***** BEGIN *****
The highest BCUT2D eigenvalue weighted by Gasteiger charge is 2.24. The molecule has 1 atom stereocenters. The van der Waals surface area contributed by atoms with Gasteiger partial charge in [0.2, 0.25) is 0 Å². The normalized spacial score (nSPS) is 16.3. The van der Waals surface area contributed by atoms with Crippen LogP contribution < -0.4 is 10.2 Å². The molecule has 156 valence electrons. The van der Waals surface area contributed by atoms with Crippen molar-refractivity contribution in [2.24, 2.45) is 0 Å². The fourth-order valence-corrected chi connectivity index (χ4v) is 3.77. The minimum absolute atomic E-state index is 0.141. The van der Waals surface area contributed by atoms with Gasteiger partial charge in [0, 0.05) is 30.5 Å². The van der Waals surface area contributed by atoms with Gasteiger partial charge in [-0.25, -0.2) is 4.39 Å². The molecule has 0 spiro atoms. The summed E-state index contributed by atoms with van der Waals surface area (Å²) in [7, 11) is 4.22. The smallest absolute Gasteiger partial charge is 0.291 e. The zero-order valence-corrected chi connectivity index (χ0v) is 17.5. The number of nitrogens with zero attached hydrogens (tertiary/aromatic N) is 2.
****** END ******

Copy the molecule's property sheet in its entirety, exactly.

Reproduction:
The highest BCUT2D eigenvalue weighted by Gasteiger charge is 2.24. The molecule has 1 atom stereocenters. The van der Waals surface area contributed by atoms with Gasteiger partial charge in [0.2, 0.25) is 0 Å². The normalized spacial score (nSPS) is 16.3. The van der Waals surface area contributed by atoms with Crippen LogP contribution < -0.4 is 10.2 Å². The molecule has 156 valence electrons. The van der Waals surface area contributed by atoms with Crippen molar-refractivity contribution in [2.24, 2.45) is 0 Å². The fourth-order valence-corrected chi connectivity index (χ4v) is 3.77. The minimum absolute atomic E-state index is 0.141. The van der Waals surface area contributed by atoms with Gasteiger partial charge in [0, 0.05) is 30.5 Å². The van der Waals surface area contributed by atoms with Gasteiger partial charge in [-0.25, -0.2) is 4.39 Å². The molecule has 0 spiro atoms. The summed E-state index contributed by atoms with van der Waals surface area (Å²) in [7, 11) is 4.22. The smallest absolute Gasteiger partial charge is 0.291 e. The zero-order valence-corrected chi connectivity index (χ0v) is 17.5. The number of nitrogens with zero attached hydrogens (tertiary/aromatic N) is 2.